BulletProof states in its complaint that eRes is significantly different from OpenRes. Among the differences is that OpenRes was written in Cobol, while eRes is written in Visual Basic. The programs are also different in structure.
"At no time did BulletProof have access to either the source code or object code of the OpenRes program, and, hence, Navitaire's code was not copied," BulletProof says in its complaint.
"While the new BulletProof product and the obsolete Navitaire product performed many of the same functions (albeit in a different way) when invoked by similar commands, those functions were executed by wholly different code," the complaint reads.
Leading the charge for BulletProof is Gary L. Reback, a well-known Silicon Valley attorney who has experience in software copyright cases, most notably as lead counsel to Borland Software Corp. in a case against Lotus Development Corp. that reached the U.S. Supreme Court.
In that case, Lotus alleged Borland had infringed in its copyright by using in a Borland spreadsheet commands found in the Lotus 1-2-3 spreadsheet. The Supreme Court tied 4-4 in that case in 1996, thus upholding a previous Borland win in an appeals court.
Navitaire's allegations in the U.K. are similar to the ones Lotus made against Borland, Reback said.
"All of a sudden, these same issues we thought were resolved back in 1996 are in front of us again," said Reback, also known for representing Netscape in the early days of its campaign against Microsoft Corp.'s actions in the browser market. That Netscape campaign is credited with jump-starting the U.S. government's historic antitrust lawsuit against Microsoft.
Navitaire's attempts to claim business logic as something that can be protected by copyright is particularly troubling for Reback.
"None of us knows what business logic is, but it's kind of a scary thought, because if you're a bank there's only one way to compute interest," said Reback, currently of counsel with the Carr & Ferrell LLP law firm in Palo Alto, California.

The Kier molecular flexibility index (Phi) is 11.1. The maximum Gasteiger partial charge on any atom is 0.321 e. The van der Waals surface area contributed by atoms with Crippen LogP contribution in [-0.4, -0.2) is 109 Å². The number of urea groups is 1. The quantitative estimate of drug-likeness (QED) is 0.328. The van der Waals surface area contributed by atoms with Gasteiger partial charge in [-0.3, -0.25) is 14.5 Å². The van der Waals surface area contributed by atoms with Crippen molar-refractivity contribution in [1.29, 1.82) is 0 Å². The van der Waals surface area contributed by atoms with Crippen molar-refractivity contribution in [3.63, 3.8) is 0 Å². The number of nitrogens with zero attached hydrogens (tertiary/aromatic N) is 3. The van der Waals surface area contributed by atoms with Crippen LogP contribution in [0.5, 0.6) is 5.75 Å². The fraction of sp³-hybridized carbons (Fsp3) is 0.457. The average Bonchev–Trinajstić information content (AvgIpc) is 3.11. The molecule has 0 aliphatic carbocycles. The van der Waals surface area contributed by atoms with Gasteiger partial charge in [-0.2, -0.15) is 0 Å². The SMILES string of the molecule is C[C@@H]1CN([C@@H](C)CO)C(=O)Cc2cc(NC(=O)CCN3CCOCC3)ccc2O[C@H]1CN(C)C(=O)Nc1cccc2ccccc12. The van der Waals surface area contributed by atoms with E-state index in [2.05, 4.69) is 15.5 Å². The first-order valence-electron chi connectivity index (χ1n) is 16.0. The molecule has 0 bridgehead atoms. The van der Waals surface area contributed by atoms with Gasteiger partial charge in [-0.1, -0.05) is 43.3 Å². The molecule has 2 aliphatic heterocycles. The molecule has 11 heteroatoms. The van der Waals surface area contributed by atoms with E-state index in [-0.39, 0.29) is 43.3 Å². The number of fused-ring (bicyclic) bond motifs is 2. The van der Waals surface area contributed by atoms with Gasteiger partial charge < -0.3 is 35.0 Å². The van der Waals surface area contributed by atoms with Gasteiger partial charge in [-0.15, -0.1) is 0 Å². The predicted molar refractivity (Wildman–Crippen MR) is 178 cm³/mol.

The U.K. case law is generally considered to be less clear than the U.S. case law on matters of copyright software, Reback and Nicol said. That is why BulletProof and EasyJet hope that a favorable decision from the Utah court will strengthen their defense in the U.K., they said.
"Navitaire's amended claims would not even be cognizable in the United States in that the subject matter that Navitaire alleges was copied is not copyrightable under settled United States copyright law. But at least some elements of these claims are as yet unresolved under the copyright law of the United Kingdom," the complaint reads.
Still, EasyJet will continue its fight in the U.K., by moving, within the next 48 hours, to have the Navitaire lawsuit dismissed, Nicol said.
In addition to stating it hasn't violated U.S. copyright laws, BulletProof is also asking the court to declare that it has the right to sell, distribute and market eRes. BulletProof also requests that the court declare that Navitaire lacks lawful ownership of OpenRes, because, through a chain of acquisitions, the product was developed by a variety of vendors before becoming part of Navitaire's portfolio.